Notes on Learning Ember.js

My Notes

Joining a new company to start working on a medium-to-largish Ember.js app has been an enjoyable and challenging experience. Below are my notes about ramping up and contributing to an Ember project.

One piece at a time

Ember.js is different. It is different than Rails, different than Rails + JQuery, more than Backbone, different than Angular, Knockout, and React.

Ember is focused, but comprehensive.

Influenced by the learnings of the Rails community, Ember values convention over configuration.

The basic pieces of scalable web applications have been distilled into Objects that Ember is models around.

Router Route Controller - ObjectController | ArrayController Model Helper View.js | Component Template.hbs

Third party libraries, npm, and bower

All pieces layed out

The router declares the Routes available. Routes are either provided by you, or automatically through the Framework. Routes can do the following: ____ and are typically used for the following: * setupController with model calls @get('store').find("object")_____.

Routes pass their results to Controllers.

Controllers perform these common functions: ________________. Properties, functions, and ???.

eg: ImageController

width: "500px",
height: "500px",
format: ".png",
alt: "An alternate description about this Image"

Controllers hold application state and properties/fields that are derived from Model fields.

Views javascript (.js) can declare tags, class, ids, and also behaviors for a piece of HTML Content. View handlebars (.hbs) uses Handlebar syntax and can reference controller variables.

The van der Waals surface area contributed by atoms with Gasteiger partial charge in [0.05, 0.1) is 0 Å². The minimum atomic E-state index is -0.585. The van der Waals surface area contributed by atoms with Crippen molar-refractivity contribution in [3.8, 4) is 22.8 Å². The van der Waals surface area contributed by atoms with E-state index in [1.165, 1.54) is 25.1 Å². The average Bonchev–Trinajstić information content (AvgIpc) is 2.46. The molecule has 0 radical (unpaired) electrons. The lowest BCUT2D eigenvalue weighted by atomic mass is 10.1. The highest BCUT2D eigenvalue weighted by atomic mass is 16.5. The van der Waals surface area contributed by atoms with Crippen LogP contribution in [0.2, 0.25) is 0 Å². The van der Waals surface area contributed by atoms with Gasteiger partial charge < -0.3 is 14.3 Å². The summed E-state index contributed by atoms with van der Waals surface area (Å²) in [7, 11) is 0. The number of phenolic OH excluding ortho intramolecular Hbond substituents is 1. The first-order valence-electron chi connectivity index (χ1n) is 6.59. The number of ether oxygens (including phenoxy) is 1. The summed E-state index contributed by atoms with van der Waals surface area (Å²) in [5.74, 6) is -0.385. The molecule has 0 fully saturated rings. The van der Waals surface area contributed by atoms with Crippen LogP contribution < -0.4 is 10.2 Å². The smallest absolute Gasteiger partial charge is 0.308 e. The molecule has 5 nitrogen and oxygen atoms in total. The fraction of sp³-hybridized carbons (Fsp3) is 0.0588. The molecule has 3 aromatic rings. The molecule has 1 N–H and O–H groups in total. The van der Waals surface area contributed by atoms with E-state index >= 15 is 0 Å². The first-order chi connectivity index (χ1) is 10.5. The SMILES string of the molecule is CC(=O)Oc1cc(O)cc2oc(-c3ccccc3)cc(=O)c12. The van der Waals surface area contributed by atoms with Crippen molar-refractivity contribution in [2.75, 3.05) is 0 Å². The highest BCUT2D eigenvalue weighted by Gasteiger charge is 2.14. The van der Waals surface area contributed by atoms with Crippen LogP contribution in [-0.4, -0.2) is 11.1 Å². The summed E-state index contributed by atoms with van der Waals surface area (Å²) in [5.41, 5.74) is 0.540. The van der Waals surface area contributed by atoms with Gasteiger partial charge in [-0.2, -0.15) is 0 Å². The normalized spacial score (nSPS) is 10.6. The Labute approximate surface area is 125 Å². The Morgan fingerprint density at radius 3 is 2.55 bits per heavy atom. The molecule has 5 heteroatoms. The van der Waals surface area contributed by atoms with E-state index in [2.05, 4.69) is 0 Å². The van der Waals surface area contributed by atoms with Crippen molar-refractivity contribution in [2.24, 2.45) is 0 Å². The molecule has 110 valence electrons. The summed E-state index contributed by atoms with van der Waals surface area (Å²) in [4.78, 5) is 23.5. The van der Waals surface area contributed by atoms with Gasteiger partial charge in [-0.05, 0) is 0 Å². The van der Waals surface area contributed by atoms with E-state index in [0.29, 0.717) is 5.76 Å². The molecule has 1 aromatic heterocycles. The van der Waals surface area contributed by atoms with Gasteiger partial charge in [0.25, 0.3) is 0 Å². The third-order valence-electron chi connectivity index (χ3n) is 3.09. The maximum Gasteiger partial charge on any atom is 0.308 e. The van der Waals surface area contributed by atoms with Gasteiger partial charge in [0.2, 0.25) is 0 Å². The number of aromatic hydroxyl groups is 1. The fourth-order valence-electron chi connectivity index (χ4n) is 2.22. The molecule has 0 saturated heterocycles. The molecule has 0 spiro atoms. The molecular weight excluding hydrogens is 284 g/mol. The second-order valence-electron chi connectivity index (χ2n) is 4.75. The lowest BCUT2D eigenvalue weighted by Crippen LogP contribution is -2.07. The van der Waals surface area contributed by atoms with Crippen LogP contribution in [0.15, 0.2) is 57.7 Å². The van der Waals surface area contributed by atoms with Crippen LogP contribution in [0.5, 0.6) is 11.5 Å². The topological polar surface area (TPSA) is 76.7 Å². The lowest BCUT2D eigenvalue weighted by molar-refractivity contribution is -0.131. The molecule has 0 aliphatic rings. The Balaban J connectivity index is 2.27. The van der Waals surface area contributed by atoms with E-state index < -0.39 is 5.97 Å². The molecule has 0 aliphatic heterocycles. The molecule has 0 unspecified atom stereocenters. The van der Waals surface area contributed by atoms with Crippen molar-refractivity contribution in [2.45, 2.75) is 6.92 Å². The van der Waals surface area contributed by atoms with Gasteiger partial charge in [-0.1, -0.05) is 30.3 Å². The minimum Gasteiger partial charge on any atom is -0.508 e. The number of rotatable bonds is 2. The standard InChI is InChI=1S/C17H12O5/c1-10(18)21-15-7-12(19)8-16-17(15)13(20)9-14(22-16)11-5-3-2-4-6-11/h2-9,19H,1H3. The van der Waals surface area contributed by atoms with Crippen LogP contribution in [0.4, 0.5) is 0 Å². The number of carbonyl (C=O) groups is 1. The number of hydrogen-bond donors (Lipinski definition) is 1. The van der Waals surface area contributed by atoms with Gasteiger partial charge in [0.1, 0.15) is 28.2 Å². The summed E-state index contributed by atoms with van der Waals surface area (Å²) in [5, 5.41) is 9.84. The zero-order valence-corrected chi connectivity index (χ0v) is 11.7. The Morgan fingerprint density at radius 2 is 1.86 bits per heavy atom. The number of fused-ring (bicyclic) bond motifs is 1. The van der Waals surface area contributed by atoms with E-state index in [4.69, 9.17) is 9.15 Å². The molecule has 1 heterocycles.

Generally speaking, Views should not reach out to Models for information. Rather, they should be provided by the 'model' object on the Controller.


Here are 3 tips for getting started with Ember.js. (Fall 2014)

An informed approach

Like any tool, knowing how to use it makes all the difference.

Learning Ember.js is a precarious adventure. It requires a lot of effort to acquire the concepts and mentally arrange them in a way that integrate: strategic product and business ideas, ux, and system requirements and design with the tactical knowledge of syntax and programming architecture and structure and testing to write and perform the logic. Decomposing an application into specific, meaningful pieces enables a more continuous flow when reasoning about the performance and growth of a system.

Writing code is the distillation of the generic system requirements into syntactical, executable representations as software. An application is merely an instance of a certain Class of Application.

Here's a rough sketch of Ember, for me:

And here's a Gist of the flow a default Ember Flow.

Here are some items I found useful. Reading these, then writing software, then re-reading these has been helpful. Ember.js doesn't all stick on the first pass. It takes exposure, like most technologies and ways of thinking.


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Ryan is a systems-thinking Product Developer and Designer who practices agile, test-driven, and lean software delivery, while solving problems with people.